After a stimulating conference in Hungary on international Calvinism, yesterday conferees concluded their visit by taking a tour of Debrecen, the stronghold of the Hungarian Reformed Church, and the place where on April 14 (which was yesterday), 1849, the Hungarians declared independence at the city’s Great (not pretty good) Church. Here’s one account of what happened:

Hungary had been ruled successively by Turkish sultans and Austrian emperors for centuries when the 1848 upsurge of revolutionary nationalism in Europe struck Budapest, where liberty, equality and fraternity were rousingly declared, the single political prisoner left in gaol was freed (a tiresomely loquacious old soul he proved to be) and the Habsburg regime was forced to accept a Hungarian national government. The new, eighteen-year-old Emperor Franz Josef’s attempt to regain control was countered the following year by a declaration that ‘the perjured House of Habsburg-Lorraine’ had broken every tie of mutual obligation between itself and Hungary. ‘Therefore the House of Habsburg is for ever deposed from sovereignty over Hungary and declared to have forfeited the throne and to be excluded and banished in the name of the nation.’ Henceforth, Hungary was independent. ‘We inform all the peoples of the civilised world of this fact,’ the manifesto went on, ‘in the firm conviction that it will accept the Hungarian nation, as the youngest but not unworthy brother, into the ranks of independent nations.’

The proclamation’s author was a radical journalist and agitator of forty-six named Lajos Kossuth, an ardent Magyar chauvinist although himself, ironically, of mixed Slovak and German stock. The Magyars were now in the minority in Hungary, outnumbered by Serbs, Croats, Romanians and Germans, and this was one of the complicating factors in the situation. Kossuth’s political pamphleteering against Austrian rule had earned him several years in prison for subversion in the 1830s and the sentence made him a popular hero, though his opinions were too extreme for many of the progressive intellectuals of the day. Elected to the Hungarian parliament, or Diet, in 1847, and a brilliant and inspiring speaker, he demanded the removal of the dead hand of Austrian absolutism as the essential preliminary to political and social reform. Bold, magnetic, resourceful and high-handed, he was appointed minister of finance in the new national government.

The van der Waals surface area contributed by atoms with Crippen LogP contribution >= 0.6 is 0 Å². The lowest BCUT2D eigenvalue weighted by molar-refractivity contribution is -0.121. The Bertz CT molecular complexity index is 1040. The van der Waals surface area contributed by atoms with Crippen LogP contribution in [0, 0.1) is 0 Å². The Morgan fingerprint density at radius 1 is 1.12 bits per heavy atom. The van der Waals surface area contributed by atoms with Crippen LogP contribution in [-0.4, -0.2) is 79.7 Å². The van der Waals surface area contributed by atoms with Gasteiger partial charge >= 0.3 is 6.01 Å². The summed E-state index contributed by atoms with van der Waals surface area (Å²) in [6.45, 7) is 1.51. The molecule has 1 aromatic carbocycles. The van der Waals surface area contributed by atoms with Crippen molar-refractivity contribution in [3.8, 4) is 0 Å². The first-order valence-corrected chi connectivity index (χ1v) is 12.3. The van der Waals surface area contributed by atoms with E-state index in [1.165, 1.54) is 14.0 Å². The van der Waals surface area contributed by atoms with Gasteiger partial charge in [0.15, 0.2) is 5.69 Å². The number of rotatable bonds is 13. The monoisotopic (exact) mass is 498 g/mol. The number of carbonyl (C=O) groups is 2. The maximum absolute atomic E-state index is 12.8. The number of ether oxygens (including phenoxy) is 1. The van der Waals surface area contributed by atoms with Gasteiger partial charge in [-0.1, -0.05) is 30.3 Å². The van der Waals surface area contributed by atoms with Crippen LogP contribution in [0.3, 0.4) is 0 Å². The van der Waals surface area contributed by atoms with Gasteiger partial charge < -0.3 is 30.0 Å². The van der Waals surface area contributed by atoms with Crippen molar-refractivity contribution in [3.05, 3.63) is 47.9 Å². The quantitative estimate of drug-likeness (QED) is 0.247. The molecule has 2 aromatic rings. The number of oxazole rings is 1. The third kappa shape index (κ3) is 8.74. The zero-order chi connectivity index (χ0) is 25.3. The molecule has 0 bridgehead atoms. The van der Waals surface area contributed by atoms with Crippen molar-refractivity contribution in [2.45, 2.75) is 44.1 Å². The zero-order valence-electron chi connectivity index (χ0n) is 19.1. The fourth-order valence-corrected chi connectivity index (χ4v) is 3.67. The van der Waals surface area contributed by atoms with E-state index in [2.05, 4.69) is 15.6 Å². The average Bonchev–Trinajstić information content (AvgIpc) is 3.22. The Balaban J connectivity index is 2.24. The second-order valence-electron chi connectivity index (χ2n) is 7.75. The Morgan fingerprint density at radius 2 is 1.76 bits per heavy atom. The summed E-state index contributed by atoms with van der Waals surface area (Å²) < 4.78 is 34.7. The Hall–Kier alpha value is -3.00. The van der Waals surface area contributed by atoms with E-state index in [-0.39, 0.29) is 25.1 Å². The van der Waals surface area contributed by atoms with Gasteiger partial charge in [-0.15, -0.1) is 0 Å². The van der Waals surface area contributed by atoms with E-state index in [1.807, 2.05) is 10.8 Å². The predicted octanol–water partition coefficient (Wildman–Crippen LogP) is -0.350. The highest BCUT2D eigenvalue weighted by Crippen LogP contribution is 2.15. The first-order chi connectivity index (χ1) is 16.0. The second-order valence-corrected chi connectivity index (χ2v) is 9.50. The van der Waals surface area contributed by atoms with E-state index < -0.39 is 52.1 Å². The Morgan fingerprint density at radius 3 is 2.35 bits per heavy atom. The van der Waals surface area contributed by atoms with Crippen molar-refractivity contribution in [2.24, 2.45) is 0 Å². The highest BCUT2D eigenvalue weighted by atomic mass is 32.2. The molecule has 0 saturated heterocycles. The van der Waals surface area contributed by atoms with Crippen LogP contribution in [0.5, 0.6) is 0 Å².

When a Croat army invaded Hungary in September 1848 to restore Austrian control, the Diet appointed Kossuth to head the committee of national defence. He organised a surprisingly successful Hungarian army and inspired the mass demonstrations which propelled the remaining rump of the Diet into issuing its manifesto of independence on April 14th, 1849. The Diet now appointed him Governor of Hungary.

That act of independence hardly fixed things for Hungarians or Hungarian Calvinists in a very complicated part of Europe. But as folks at the conference learned, the Reformed churches of central Europe are alive and kicking. Even though they may not be up to the standards that Presbyterians and Reformed promote in the Land of the Free, it’s hard to blame a communion that has had to deal with the Habsburgs and the Communists. And comparisons of United States’ and Hungarian Calvinism may teach a lot about how important environments are for the fauna that bloom as Reformed Protestantism. They may even teach yet again how positive religious liberty really is even if it also means freedom for a lot of objectionable stuff. No one said it would be all good.

Muslims and Protestants Together?

Among the many juicy bits of history packed into Philip Benedict’s Christ’s Churches Purely Reformed comes the item about the Ottoman insurgence into the Holy Roman Empire. Turns out the influx of Muslims into formerly Roman Catholic territories was a boon to the Reformed faith, especially in Hungary which gave us the Magyar Reformed Church.

Not only was the church largely decapitated in the central portions of the kingdom (i.e., Hungary), much of the parish clergy fled before the Ottoman onslaught, leaving nearly four-fifths of the localities in Ottoman-controlled regions without parish priests. Finally, the new rulers of the portions of the kingdom had neither the liberty nor the inclination to pursue the campaign against heresy. Ferdinand (Roman Catholic and from the Habsburg dynasty) was so busy with his military campaigns that he had little time to concentrate on the problem of heresy within his lands. Furthermore, he depended heavily on Protestant support within the empire for tax revenue to help fight the Ottomans, which prompted him to favor negotiation over repression in dealing with the problem. The Ottoman authorities looked for religious leaders who might cooperate with them as they strove to organize their control over their recently conquered territories and stem the flight of the population from the region. They were thus prepared to give evangelical preachers a free hand to proselytize so long as they respected Ottoman authority.

. . . . In the Ottoman-controlled regions, wandering preachers had a free hand. Mihaly Sztairai (d. 1575), a Paduan-educated ex-Franciscan who was the chief evangelist of the western portion of Ottoman Hungary, reported to a Viennese correspondent in 1551 that he had been able to preaching throughout the region for the previous seven years. In the process, he claimed, he and his fellows had founded some 120 congregations. (pp. 274, 275)

Now that’s church growth.